Reduce Reuse Recycle Activities at Your Event

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Reduce Reuse Recycle Activities
Creative Commons License photo credit: siftnz

We recently received an email asking advice on  activities that get people to reduce reuse and recycle and how to organize youth recycling activities and events in a community. There are a number of things to keep in mind when planning recycling activities, so here’s a few ideas that may work for your recycling event.

Education makes a difference. If people, whether they are students or general participants, understand why they are recycling, they are more likely to put effort into it. If you set up signs, use both graphics and words and show what goes in which bin and what does not.

Recyclemania, a nationwide university recycling competition, had a Green Team that promoted recycling and their event by giving out free “I Pledged” reusable water bottles for participants that signed a pledge to reduce waste habits for life, especially plastic consumption. The Green Team also used a strategy where students seen using recycle bins around campus got a Caught Green Handed ticket, which was redeemable for a free slice of pizza.

These were both successful ideas used to motivate people at recycling events, and provide great examples from which to build. Find more more information on the Recyclemania website.

Incentives like the ones mentioned above are always a great way to encourage people to think about the waste they produce and to recycle more. For any reduce reuse recycle activities, plan to stress how recycling saves money, preserves valuable landfill space, and supports a cleaner environment. Recycling is a win-win, and winning a prize such as a small amount of money or tickets to a local game or show- just for recycling- are also nice incentives.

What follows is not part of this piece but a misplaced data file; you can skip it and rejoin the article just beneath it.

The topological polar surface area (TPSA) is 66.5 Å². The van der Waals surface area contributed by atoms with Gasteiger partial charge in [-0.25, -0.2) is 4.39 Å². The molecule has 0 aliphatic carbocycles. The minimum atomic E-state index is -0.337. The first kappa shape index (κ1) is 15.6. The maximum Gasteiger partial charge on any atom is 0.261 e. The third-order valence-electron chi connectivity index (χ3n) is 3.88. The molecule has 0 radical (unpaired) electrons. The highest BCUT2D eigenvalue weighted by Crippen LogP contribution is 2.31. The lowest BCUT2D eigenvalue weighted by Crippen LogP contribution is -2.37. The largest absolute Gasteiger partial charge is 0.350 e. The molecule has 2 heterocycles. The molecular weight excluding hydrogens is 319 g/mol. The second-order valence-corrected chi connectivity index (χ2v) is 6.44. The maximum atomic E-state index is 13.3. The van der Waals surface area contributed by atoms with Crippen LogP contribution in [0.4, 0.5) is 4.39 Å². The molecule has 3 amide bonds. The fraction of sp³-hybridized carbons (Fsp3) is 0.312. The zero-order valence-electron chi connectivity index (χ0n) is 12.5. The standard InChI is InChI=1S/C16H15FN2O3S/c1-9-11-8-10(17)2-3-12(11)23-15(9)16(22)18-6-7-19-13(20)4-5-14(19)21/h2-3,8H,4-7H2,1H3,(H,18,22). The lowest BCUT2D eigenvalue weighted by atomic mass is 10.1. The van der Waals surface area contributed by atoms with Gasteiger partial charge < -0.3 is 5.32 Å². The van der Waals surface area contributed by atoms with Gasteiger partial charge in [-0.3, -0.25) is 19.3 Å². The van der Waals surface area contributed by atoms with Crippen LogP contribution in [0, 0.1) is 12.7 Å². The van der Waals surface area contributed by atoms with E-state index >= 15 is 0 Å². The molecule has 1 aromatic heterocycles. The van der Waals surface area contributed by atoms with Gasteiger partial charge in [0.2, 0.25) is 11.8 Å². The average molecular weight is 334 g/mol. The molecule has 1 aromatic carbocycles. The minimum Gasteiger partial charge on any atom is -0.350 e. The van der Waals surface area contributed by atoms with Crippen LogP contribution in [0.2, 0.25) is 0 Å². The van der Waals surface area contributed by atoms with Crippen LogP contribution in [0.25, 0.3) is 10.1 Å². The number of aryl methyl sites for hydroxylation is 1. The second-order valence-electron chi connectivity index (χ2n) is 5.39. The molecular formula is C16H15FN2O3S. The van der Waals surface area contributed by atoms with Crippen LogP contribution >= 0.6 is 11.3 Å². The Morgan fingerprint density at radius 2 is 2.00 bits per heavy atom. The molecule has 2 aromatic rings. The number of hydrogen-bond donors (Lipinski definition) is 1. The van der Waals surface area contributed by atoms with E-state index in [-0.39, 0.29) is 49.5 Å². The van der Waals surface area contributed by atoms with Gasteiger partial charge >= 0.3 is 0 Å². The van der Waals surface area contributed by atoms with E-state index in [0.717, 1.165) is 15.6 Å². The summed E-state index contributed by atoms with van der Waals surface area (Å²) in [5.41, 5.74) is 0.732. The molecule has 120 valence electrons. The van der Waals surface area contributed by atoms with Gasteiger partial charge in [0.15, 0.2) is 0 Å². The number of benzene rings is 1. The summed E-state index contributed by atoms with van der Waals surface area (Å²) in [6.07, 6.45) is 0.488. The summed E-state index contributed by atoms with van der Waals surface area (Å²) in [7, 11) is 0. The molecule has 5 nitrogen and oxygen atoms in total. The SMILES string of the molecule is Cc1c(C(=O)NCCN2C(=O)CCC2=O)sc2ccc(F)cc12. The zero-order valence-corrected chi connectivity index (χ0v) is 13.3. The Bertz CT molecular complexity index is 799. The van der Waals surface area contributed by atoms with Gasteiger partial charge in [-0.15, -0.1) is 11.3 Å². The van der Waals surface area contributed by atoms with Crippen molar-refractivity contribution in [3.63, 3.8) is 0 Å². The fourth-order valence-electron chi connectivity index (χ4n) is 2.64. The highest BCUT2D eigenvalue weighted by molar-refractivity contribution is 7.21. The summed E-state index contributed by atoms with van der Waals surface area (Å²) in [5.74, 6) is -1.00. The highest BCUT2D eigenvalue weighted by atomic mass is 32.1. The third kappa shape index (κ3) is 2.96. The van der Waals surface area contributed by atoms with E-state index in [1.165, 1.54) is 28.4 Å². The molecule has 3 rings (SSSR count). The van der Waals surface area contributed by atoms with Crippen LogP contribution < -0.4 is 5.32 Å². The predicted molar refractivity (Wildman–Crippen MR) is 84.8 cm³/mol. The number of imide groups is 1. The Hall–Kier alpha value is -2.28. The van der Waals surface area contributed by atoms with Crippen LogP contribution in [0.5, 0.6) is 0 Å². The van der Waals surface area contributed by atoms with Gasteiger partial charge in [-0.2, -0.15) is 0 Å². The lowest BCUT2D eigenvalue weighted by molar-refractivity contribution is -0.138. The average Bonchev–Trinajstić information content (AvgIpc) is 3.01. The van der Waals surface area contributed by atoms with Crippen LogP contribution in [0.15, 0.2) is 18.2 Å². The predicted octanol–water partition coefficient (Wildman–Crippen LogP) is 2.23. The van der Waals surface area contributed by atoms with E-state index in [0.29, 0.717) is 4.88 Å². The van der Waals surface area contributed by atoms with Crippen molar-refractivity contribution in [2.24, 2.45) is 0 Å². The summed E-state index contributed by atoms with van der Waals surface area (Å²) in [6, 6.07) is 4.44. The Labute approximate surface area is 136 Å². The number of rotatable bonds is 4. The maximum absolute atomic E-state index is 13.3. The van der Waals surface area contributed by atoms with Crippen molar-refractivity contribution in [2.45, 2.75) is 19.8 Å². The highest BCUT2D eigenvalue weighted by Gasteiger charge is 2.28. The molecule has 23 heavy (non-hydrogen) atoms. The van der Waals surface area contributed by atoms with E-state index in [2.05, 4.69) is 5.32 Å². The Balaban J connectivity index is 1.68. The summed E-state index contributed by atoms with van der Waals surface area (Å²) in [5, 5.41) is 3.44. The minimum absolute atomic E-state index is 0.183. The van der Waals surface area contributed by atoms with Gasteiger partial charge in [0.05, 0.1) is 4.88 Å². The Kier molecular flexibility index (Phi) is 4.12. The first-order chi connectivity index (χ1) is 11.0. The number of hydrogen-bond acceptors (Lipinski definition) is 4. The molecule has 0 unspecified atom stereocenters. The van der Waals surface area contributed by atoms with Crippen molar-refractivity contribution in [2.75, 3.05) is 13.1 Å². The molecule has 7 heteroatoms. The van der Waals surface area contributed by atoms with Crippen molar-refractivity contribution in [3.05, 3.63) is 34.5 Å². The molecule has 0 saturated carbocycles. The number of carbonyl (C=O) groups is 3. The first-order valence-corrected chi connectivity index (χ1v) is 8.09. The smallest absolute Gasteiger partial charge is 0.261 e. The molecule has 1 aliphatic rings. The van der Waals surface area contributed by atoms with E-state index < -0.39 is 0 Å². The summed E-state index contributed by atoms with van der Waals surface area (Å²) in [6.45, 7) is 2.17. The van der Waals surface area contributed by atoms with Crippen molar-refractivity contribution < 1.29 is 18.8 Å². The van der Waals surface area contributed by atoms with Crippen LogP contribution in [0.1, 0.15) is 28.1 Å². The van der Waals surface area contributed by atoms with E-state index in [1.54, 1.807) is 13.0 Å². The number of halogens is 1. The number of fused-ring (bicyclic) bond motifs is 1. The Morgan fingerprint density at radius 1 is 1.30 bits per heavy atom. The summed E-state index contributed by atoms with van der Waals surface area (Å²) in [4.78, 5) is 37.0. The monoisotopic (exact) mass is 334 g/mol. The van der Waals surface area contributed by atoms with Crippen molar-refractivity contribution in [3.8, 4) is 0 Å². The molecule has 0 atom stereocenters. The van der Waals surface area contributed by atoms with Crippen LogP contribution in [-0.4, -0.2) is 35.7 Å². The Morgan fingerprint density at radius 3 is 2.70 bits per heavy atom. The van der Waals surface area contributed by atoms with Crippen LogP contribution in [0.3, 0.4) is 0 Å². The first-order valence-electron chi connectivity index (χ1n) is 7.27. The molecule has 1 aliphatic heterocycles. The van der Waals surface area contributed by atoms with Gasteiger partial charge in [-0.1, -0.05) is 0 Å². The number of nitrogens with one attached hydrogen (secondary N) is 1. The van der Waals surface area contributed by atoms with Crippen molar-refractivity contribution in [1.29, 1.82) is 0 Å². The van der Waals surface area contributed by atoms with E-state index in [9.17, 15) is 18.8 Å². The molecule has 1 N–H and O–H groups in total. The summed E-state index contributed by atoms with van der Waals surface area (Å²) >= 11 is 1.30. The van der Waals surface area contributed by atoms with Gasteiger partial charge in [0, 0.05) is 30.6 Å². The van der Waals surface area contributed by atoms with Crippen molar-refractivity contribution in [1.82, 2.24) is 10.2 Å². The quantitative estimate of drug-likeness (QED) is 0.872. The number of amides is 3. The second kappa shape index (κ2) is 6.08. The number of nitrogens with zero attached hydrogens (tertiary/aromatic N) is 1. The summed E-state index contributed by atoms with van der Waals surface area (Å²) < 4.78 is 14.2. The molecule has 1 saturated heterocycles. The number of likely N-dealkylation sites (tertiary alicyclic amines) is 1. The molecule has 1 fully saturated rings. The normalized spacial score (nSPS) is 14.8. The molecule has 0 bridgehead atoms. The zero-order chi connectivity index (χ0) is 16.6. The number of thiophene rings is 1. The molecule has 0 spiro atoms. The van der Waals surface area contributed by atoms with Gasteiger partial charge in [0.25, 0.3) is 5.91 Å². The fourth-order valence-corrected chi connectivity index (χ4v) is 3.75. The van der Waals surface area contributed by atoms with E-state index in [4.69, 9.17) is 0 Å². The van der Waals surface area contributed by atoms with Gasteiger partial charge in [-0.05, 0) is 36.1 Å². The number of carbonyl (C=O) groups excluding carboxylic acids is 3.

Tips for Recycling Activities

  • Depending on the age of people participating in the event, having a recycling mascot is fun. Just be careful- you don’t want the mascot to become the butt of jokes, like what happened at the Kansas State with their ill-fated EcoKat idea. In this case, publicity was negative and not successful.
  • Recycling bin decorating is a fun activity. It’s easy to see how this decorated bin catches more attention than just a plain blue bin. This is an area for a lot of creativity!
  • Although volunteers are not needed at every recycling event, their support can help ensure the success of recycling activitiies.
  • Games, like the Recyclympics put on by the University of Tennessee, or like the re-imagined arcade game featured above are great ways to foster a lot of engagement and have fun too.
  • The Fundraiser Encyclopedia also has many ways to earn money recycling for your organization, or for your community or a charity.

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